The Venice Biennale was based on the model of World Exhibitions as a presentation of the greatest achievements of particular countries. It was to take place in a specially designated area, the only park in the city – Giardini Publici. Forty national pavilions were raised, designed by the best architects: Josef Hoffman (Austria), Gerit-Thomas Rietveld (Holland) or Alvar Aalto (Finland). The Venice Biennial is founded on the principle of artistic competition, with prizes awarded in many categories (best national pavilion, life-time achievement, etc.).
National presentations have always been a prestigious challenge for each country. Until today, the number of pavilions is officially announced, including the pavilions of new participants. The Vatican is striving to have its pavilion, the Roma have one since recently and there is an unofficial Belarusian pavilion created by the artists themselves.
Since the 1970s, thematic exhibitions have been shown in Venice. In the 1970s curators responsible for the direction and profile of each edition appeared. They are the best experts in this profession, well-known authorit: Harald Szeemann, Jean Clair, Francesco Bonami, Rosa Martínez, Robert Storr. And as far as the way of linking contemporary art with the historical fabric of the city is concerned, no one cares about it in Venice. The historical city and its monuments are all around. There is no reason to specially highlight their presence, to reevaluate them against new art. An exception to this is a gesture by the curator Bice Curgiger, who at the most recent Biennale (2011) hung three 17th-century paintings by Tintoretto in the most prominent place of her exhibition ILLUminations. The critics praised the idea, saying that besides referring to the local context, it reminds us about the energy of the pictorial gesture embodied in the forceful work of the Venetian. It is also a bold statement of faith in the art of old and of today.
The Giardini area soon ceased to suffice for the expanding Biennale. In the 1990s it acquired a part of the former Arsenale shipyard, namely the disused rope factory Corderie. Additional exhibition space is also provided by the former salt warehouse on the other side of Canale Grande. The exhibitions are scattered all over Venice, in dozens of more or less prestigious places.
The relation between the Biennale and Venice is very close. Wanting to see this huge event, you have to penetrate the city and get to know it from a less tourist-oriented side. The shows are located not only in public venues, but also in private gardens, apartments and palaces, normally locked up, as well as churches – all these places open their doors for the visitors. Art on boats and barges moored at the canal side, sculpture in the streets, an avenue with flags, façades covered with art, painted mooring posts – Venice knows thousands of examples of new art coexisting with old architecture and cultural landscape. But the Biennale does not change the quality of this landscape, it introduces certain refreshing elements, but in terms of attractive views rather than working on the most precious heritage of this city and reevaluating it, in which no one is interested here.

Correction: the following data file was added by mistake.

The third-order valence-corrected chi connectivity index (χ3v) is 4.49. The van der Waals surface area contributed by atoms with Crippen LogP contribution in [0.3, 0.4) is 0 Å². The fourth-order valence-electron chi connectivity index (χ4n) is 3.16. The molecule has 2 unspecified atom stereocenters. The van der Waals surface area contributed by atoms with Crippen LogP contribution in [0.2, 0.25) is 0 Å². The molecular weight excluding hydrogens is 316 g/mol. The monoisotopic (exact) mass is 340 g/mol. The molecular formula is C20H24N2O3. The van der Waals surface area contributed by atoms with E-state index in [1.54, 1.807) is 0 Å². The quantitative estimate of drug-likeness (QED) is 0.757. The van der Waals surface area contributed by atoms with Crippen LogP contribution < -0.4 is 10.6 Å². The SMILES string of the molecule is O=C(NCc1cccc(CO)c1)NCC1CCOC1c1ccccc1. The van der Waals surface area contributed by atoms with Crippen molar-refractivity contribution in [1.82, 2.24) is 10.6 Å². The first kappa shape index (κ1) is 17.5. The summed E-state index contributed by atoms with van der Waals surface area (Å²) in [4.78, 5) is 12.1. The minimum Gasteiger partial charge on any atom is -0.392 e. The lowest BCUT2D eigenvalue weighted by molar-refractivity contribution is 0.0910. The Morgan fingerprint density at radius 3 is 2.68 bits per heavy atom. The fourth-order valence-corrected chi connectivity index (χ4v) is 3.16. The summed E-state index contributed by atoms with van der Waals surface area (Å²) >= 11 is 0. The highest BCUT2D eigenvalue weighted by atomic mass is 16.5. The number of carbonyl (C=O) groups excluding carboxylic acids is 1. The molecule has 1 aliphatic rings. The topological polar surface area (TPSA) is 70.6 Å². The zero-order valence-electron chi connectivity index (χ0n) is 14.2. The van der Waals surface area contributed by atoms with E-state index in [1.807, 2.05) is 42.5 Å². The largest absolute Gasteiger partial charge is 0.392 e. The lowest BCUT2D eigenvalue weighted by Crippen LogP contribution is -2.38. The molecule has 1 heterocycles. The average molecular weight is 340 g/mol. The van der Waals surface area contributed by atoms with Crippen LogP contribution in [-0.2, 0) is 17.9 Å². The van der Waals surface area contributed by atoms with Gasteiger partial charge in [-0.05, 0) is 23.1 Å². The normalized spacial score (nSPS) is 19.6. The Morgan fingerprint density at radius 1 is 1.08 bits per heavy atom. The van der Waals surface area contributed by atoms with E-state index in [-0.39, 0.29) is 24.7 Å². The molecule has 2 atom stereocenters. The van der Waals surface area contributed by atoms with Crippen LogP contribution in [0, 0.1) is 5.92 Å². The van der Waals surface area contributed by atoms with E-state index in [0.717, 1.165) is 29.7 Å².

The Istanbul Biennial was started only in 1987, almost one hundred years after the Venetian one. The initiative had been launched by the Istanbul Foundation for Culture and Art. Its aim was to strengthen the image and function of the city as a bridge linking the East with the West – also in the domain of the newest culture. In the Istanbul Biennial the old-fashioned model of national presentations was deliberately rejected. Starting from 1992, the organisers decided to invite curators creating the conceptual framework of particular editions. They include star curators such as Vasif Kortun (1992, 2003), René Block (1995), Rosa Martínez (1997) and Hou Hanru (2007). The Istanbul Biennial is marked by a high level of self-awareness, asking questions on the role of great exhibitions – in such a unique place as the former capital of the Eastern Roman Empire and also a metropolis in the first modern and secular Moslem state. It has been referring to the city and civilisation it originates from, to its current location at the “Asia-Europe” meeting point. Hou Hanru declared in 2007: “The Biennial (…) should be regarded as part of the Turkish modernisation project in the striving of this country both at its cultural development and enhancing its international stature.” The Zagreb team of curators called What, How & for Whom, responsible for the 2009 exhibition, wrote: “Biennials are elements of cultural tourism, thanks to which cities, exploiting the specific character of particular regions, try to find their place on the map of the globalised world…”
The assumptions behind the biennial stem from the EU membership aspirations of Turkey, but also from the cultural potential and ambitions of Istanbul itself. In contrast to Venice, it is a dynamically developing city expanding in population terms; cosmopolitan and multicultural from the outset of its history. The biennial here enjoys the support of the artistic community (also in contrast to Venice), hence from the very beginning it had a specific and experimental form. The first editions were situated in the best-known and touristically exploited venues, but later less obvious locations were chosen.
The 2005 exhibition was called simply Istanbul and its curators were Charles Esche and Vasif Kortun. The centre of gravity was moved to the principal districts of the European part of the city, progressive, multinational and multiconfessional: Pera, Galata and Beyoğlu. Particular parts of the biennial were distributed in various types of buildings: an old house preserving traces of the inhabitants’ life, a tobacco warehouse, a shop, a school, a hotel. These locations were lost in the labyrinth of streets and alleys. The viewers were asked to wander around the , real, living, grimy, neglected, sometimes dangerous city. The curators announced that that the city was becoming a co-author of the exhibition, that experiencing it was becoming part of the biennial. Less known artists were invited, half of whom had had an opportunity to stay longer in Istanbul, while the rest came from cities of similar character (for example, Alexandria, New Orleans, Sophia). The works created join the multicultural legacy of the city. For instance, in Deniz Palac Michael Blum created a fictitious, but enchantingly authentic museum devoted to Safiye Behar, one of the first feminists in Turkey, a woman of Jewish origin reputed to have been a lover of Atatürk. In another apartment, Nedko Solakov made a pictorial story about abandoned things in deserted rooms. Hidden under the nostalgia is a dose of sharp criticism connected with evicting the residents and gentrification of the districts. A deliberate, well thought out and critical making references to the current situation of the city, in Venice virtually absent, is a staple in the Istanbul Biennial.